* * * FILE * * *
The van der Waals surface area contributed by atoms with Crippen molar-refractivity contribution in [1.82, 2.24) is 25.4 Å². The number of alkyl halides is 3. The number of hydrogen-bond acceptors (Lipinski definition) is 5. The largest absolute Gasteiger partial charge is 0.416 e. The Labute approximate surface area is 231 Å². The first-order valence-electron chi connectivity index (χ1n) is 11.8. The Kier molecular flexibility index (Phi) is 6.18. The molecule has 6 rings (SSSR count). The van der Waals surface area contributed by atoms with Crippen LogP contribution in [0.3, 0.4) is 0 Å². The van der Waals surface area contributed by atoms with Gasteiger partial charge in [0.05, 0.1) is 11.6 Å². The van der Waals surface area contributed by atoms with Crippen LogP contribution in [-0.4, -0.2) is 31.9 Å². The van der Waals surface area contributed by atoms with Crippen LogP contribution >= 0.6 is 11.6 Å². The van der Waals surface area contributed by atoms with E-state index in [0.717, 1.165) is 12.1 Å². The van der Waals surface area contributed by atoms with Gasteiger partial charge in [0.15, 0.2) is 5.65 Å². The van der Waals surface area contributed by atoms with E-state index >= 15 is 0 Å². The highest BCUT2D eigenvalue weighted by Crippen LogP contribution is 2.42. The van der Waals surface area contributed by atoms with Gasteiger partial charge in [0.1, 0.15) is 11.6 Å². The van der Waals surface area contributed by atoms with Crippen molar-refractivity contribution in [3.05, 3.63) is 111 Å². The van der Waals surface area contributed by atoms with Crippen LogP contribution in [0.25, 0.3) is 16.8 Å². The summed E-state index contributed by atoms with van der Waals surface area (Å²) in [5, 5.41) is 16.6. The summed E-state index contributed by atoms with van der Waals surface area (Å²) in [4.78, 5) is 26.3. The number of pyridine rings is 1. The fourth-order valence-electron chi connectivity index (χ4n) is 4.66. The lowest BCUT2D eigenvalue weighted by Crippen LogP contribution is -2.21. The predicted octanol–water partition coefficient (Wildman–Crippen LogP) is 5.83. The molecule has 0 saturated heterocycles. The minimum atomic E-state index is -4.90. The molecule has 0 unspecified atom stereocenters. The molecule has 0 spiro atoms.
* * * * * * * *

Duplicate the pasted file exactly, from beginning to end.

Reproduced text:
The van der Waals surface area contributed by atoms with Crippen molar-refractivity contribution in [1.82, 2.24) is 25.4 Å². The number of alkyl halides is 3. The number of hydrogen-bond acceptors (Lipinski definition) is 5. The largest absolute Gasteiger partial charge is 0.416 e. The Labute approximate surface area is 231 Å². The first-order valence-electron chi connectivity index (χ1n) is 11.8. The Kier molecular flexibility index (Phi) is 6.18. The molecule has 6 rings (SSSR count). The van der Waals surface area contributed by atoms with Crippen LogP contribution in [0.3, 0.4) is 0 Å². The van der Waals surface area contributed by atoms with Gasteiger partial charge in [0.05, 0.1) is 11.6 Å². The van der Waals surface area contributed by atoms with Crippen LogP contribution in [-0.4, -0.2) is 31.9 Å². The van der Waals surface area contributed by atoms with Crippen LogP contribution >= 0.6 is 11.6 Å². The van der Waals surface area contributed by atoms with E-state index in [0.717, 1.165) is 12.1 Å². The van der Waals surface area contributed by atoms with Gasteiger partial charge in [0.15, 0.2) is 5.65 Å². The van der Waals surface area contributed by atoms with E-state index >= 15 is 0 Å². The highest BCUT2D eigenvalue weighted by Crippen LogP contribution is 2.42. The van der Waals surface area contributed by atoms with Gasteiger partial charge in [0.1, 0.15) is 11.6 Å². The van der Waals surface area contributed by atoms with Crippen molar-refractivity contribution in [3.05, 3.63) is 111 Å². The van der Waals surface area contributed by atoms with Crippen LogP contribution in [0.25, 0.3) is 16.8 Å². The summed E-state index contributed by atoms with van der Waals surface area (Å²) in [5, 5.41) is 16.6. The summed E-state index contributed by atoms with van der Waals surface area (Å²) in [4.78, 5) is 26.3. The number of pyridine rings is 1. The fourth-order valence-electron chi connectivity index (χ4n) is 4.66. The lowest BCUT2D eigenvalue weighted by Crippen LogP contribution is -2.21. The predicted octanol–water partition coefficient (Wildman–Crippen LogP) is 5.83. The molecule has 0 saturated heterocycles. The minimum atomic E-state index is -4.90. The molecule has 0 unspecified atom stereocenters. The molecule has 0 spiro atoms.